Many people never realize that there can be no “salvation” in anything they do, possess, or attain.

Taoism, there is a term called wu wei, which is usually translated as “actionless activity” or “sitting quietly doing nothing.” In ancient China, this was regarded as one of the highest achievements or virtues.

God is Being itself, not a being.

The mind always adheres to the known. The unknown is dangerous because it has no control over it. Thats why the mind dislikes and ignores the present moment.

Hi! I write about habits and spirituality and random whatevers. Click here to see the daily habits that I track. Find me on Twitter @kgao.

New additions to the Personal Bible: Warren Buffett, Robert Greene, and a Hacker News comment

I created a Personal Bible for myself so I could re-read and re-re-read my favorite essays, poems, and passages of text. Below are new additions including a snippet from a Warren Buffett shareholder letter, a raw and honest comment on Hacker News, and some small snippets from other writers that I like.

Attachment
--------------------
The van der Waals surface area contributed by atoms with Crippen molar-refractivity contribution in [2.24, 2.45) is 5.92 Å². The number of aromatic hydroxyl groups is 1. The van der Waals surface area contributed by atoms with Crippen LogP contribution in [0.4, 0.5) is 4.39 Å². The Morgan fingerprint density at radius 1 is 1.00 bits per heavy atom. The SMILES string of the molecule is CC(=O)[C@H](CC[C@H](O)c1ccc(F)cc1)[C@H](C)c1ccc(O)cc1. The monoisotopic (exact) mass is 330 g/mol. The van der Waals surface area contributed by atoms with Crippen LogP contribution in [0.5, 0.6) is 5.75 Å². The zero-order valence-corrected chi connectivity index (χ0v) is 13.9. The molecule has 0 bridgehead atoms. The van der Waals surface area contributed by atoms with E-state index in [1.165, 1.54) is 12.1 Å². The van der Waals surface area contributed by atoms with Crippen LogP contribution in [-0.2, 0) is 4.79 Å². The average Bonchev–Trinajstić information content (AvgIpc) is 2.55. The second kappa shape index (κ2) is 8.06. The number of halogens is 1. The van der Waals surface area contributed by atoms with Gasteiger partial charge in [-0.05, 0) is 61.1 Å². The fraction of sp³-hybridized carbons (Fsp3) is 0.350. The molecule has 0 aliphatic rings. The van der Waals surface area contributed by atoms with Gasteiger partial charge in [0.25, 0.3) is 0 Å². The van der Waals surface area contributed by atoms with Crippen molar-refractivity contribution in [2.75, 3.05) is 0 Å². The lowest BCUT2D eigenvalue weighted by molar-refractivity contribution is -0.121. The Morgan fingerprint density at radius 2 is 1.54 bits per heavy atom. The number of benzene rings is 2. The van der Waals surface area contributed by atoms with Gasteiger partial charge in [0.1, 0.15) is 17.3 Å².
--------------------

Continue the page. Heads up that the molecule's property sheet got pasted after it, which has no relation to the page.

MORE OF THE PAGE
Here’s my latest version as a PDF. Hope one day you can create one for yourself!

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Warren Buffett’s 1989 letter to shareholders
http://www.berkshirehathaway.com/letters/1989.html

My most surprising discovery: the overwhelming importance in business of an unseen force that we might call ‘the institutional imperative.’ […] I thought that decent, intelligent, and experienced managers would automatically make rational business decisions. But I learned over time that isn’t so. Instead, rationality frequently wilts when the institutional imperative comes into play.